Photo Feature by Ruber Osoria Gonzalez
HAVANA TIMES – If what history tells is true, the first baseball game played in Chile was on July 4, 1917 or 1918, the year is still in doubt, in the city of Tocopilla in the north of the country.
A north that, as usual at that time, was full of migrants from many corners and towns of the world, and in which a small English colony decided to hold a baseball game to celebrate United States Independence Day that July 4.
While this sport has not enjoyed the popularity it has in Cuba, Venezuela, Puerto Rico or the Dominican Republic, over the years it has not been completely ignored either. It has spread to a large part of the national territory until reaching the Bio Bio region in the 1990s, with a small competition called the Copa del Sur. Since then this sport was not played again until 2018, when migrants from Caribbean countries renamed the Copa del Sur as the South Pacific League (LPS), which makes up a total of 7 teams with players of different nationalities.
What it means to some migrants
This photographic project entitled “Pedacito de Patria Efímera” (Piece of Ephemeral Homeland) does not intend to talk about baseball statistics, nor about the history of baseball in Chile, it only intends to explain what it means for some migrants to have a little piece of homeland, even if it is fleeting.
For me and every one of those players, Sunday at noon when the LPS games are played, it’s like traveling back in time.
As an undocumented migrant in this beautiful territory in the south of Latin America, I began a search for a lost identity, a question of not being sure of who I am, where I come from and where I am going.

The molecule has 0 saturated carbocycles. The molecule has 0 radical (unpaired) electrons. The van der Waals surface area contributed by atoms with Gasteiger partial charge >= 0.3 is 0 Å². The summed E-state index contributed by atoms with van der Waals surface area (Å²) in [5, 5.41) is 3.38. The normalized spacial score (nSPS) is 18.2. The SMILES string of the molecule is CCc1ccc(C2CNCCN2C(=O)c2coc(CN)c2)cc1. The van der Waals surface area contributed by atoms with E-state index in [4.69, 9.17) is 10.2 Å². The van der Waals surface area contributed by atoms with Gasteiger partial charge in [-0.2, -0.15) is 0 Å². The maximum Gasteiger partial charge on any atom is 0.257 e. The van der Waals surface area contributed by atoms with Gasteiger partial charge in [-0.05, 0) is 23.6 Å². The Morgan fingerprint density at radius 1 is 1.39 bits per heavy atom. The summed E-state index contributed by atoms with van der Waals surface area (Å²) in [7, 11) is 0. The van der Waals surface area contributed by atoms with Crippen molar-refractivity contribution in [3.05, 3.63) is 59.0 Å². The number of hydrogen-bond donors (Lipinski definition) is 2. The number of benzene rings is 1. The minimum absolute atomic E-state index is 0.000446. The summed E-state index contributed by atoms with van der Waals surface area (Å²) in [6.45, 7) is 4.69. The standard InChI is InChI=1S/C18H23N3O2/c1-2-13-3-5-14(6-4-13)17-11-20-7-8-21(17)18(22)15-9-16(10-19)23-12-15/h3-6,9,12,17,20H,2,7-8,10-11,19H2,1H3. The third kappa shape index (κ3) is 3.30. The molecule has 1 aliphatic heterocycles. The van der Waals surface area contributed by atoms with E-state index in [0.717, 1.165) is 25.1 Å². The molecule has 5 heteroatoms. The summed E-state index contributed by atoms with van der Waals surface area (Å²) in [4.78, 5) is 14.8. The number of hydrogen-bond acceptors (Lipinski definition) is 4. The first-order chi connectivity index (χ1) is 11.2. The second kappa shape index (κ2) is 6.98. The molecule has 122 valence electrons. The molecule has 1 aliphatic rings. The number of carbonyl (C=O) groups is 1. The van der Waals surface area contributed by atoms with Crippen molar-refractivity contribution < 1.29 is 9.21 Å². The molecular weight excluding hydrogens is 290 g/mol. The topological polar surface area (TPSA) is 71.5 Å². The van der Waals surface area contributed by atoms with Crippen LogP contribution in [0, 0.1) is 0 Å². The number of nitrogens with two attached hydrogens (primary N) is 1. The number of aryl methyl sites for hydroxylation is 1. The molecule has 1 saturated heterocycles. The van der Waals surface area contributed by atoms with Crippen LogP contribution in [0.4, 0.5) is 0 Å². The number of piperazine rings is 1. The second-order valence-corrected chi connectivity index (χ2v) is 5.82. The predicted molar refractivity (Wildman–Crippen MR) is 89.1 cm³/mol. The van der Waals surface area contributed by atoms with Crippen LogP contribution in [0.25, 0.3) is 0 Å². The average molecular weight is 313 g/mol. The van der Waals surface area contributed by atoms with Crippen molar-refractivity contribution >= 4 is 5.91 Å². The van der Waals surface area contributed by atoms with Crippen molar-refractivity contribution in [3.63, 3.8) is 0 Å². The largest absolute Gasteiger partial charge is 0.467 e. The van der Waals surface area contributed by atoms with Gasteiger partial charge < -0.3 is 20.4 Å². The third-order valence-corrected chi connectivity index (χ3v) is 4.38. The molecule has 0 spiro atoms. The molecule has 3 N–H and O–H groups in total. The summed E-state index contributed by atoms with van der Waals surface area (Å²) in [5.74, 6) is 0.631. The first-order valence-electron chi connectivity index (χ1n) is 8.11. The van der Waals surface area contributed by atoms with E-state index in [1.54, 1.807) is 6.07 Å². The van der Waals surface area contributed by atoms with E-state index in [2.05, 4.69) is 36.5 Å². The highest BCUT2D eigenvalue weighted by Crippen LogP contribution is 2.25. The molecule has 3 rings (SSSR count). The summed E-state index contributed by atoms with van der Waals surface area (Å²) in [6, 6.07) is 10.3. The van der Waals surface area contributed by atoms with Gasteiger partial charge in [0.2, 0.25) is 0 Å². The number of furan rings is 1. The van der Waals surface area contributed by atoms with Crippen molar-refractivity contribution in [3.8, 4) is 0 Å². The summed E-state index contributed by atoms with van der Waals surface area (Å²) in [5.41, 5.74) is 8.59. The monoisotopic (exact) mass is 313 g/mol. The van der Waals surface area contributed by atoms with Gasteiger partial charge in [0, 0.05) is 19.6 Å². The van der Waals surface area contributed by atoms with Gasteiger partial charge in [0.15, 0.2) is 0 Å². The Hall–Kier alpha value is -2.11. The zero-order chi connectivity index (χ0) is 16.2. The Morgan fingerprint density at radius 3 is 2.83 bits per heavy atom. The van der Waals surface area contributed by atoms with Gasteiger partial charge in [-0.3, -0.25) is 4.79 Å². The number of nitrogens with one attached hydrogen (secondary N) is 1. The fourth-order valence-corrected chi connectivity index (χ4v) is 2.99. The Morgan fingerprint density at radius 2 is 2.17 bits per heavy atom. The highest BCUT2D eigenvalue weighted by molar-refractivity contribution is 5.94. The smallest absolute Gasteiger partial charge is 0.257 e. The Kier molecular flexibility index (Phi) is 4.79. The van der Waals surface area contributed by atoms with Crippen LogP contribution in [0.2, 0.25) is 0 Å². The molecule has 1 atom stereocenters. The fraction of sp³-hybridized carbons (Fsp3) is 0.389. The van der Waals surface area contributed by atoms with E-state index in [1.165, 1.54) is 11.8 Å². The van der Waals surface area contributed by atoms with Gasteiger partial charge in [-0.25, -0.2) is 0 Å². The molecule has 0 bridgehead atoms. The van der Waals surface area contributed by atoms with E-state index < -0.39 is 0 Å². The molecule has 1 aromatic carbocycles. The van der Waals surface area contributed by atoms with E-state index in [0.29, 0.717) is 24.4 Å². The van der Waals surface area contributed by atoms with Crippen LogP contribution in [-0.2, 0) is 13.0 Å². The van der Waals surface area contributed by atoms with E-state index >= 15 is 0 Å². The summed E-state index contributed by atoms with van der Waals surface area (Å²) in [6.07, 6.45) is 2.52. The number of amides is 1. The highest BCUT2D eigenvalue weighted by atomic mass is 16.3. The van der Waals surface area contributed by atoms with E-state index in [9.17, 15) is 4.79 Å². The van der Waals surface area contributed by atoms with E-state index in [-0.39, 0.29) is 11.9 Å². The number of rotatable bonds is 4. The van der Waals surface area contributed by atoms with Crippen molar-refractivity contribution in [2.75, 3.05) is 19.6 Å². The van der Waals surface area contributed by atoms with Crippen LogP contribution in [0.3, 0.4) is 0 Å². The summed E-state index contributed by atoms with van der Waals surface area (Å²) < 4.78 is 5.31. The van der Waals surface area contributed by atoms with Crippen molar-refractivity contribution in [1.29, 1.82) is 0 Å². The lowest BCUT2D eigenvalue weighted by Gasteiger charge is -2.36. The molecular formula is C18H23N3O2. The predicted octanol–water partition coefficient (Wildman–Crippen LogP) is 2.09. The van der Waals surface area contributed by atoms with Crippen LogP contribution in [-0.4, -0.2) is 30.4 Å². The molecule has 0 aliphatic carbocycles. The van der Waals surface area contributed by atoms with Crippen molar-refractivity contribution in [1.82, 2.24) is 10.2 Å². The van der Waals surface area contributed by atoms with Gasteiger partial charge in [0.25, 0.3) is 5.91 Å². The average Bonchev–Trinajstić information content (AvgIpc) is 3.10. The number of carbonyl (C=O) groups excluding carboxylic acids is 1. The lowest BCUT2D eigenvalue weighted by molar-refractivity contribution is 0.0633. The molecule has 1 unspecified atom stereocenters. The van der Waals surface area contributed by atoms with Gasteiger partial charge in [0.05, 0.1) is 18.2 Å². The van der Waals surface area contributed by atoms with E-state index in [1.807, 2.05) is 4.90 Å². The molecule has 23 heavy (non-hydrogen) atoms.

The truth is that baseball has become an escape valve for my misfortune, it is my vaccine for when the sparrow stalks me (the term sparrow in Cuba is to refer to when something or someone is greatly missed).
I also know that the same thing happens to the other colleagues.
It’s Sunday when the magic happens. At the moment in which the southern sun is at its most tropical point, the transfiguration begins.
A pizza delivery boy casts aside his backpack to become a gigantic robot-like Catcher from the movie Transformer, while a baker transforms into the game’s authority by becoming the umpire. Families become rowdy fan groups with signs and a lot of fanfare like any MLB game. This magic of subjective metamorphosis is what makes me live this novel of what is real and wonderful in life.
It’s like traveling back in time when I’m photographing baseball, photographs that are the memory of my childhood and adolescence, in the years in which this sport occupied a large part of my life.
On Sunday at noon, when the passion begins, I embark on a journey to my past, return home, and each player goes on to play the role of Gabriel, Yuro, Alexito, El Negro, Diosmede, Armando and many other friends who played barefoot and shirtless in a 36-degree (97 F) sun. We played this entertaining sport with a ball made of old rags and a bat cut from a güira tree from Papi Silveira’s farm. Then, after finishing running, jumping, and screaming, we ran to the beautiful Contramaestre River and bathed for hours, contemplating the greenery of the Sierra Maestra, the song of the mockingbird and the beauty of the Cuban Tody bird.
Having this opportunity to relive beautiful moments and to learn about and investigate the history of baseball in this sister country, my adopted homeland, is very comforting. It is also discovering that photography becomes a kind of therapy to heal the pain of migration, because if I am sure of one thing, it is that none of us is here of our own free will.
We are forced for various reasons to abandon what we loved most in the world: our identity, which we try to rescue and revive day after day with great difficulty in a society that, according to many of these players, would be individualistic, xenophobic, and racist.
I invite you to enjoy this photographic series that beyond technique, sharpness or a good exposure, goes with the soul, with tears and smiles.
Read more from Chile here on Havana Times.